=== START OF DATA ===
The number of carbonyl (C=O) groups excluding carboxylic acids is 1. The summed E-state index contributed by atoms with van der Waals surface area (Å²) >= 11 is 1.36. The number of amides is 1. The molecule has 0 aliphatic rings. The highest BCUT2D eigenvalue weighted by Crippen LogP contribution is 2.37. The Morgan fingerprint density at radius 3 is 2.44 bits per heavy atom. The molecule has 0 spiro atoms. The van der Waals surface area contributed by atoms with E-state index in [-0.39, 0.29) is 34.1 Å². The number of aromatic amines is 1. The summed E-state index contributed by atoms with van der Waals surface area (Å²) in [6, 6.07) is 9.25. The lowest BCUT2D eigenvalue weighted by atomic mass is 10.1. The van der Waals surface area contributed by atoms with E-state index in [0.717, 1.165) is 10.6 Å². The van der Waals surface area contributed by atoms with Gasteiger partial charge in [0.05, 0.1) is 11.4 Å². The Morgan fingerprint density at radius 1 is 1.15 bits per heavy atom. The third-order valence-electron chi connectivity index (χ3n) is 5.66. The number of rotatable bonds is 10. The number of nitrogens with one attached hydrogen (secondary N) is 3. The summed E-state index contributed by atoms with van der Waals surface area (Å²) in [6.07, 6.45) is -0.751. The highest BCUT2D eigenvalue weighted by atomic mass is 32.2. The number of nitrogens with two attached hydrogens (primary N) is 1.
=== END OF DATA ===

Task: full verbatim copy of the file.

The number of carbonyl (C=O) groups excluding carboxylic acids is 1. The summed E-state index contributed by atoms with van der Waals surface area (Å²) >= 11 is 1.36. The number of amides is 1. The molecule has 0 aliphatic rings. The highest BCUT2D eigenvalue weighted by Crippen LogP contribution is 2.37. The Morgan fingerprint density at radius 3 is 2.44 bits per heavy atom. The molecule has 0 spiro atoms. The van der Waals surface area contributed by atoms with E-state index in [-0.39, 0.29) is 34.1 Å². The number of aromatic amines is 1. The summed E-state index contributed by atoms with van der Waals surface area (Å²) in [6, 6.07) is 9.25. The lowest BCUT2D eigenvalue weighted by atomic mass is 10.1. The van der Waals surface area contributed by atoms with E-state index in [0.717, 1.165) is 10.6 Å². The van der Waals surface area contributed by atoms with Gasteiger partial charge in [0.05, 0.1) is 11.4 Å². The Morgan fingerprint density at radius 1 is 1.15 bits per heavy atom. The third-order valence-electron chi connectivity index (χ3n) is 5.66. The number of rotatable bonds is 10. The number of nitrogens with one attached hydrogen (secondary N) is 3. The summed E-state index contributed by atoms with van der Waals surface area (Å²) in [6.07, 6.45) is -0.751. The highest BCUT2D eigenvalue weighted by atomic mass is 32.2. The number of nitrogens with two attached hydrogens (primary N) is 1.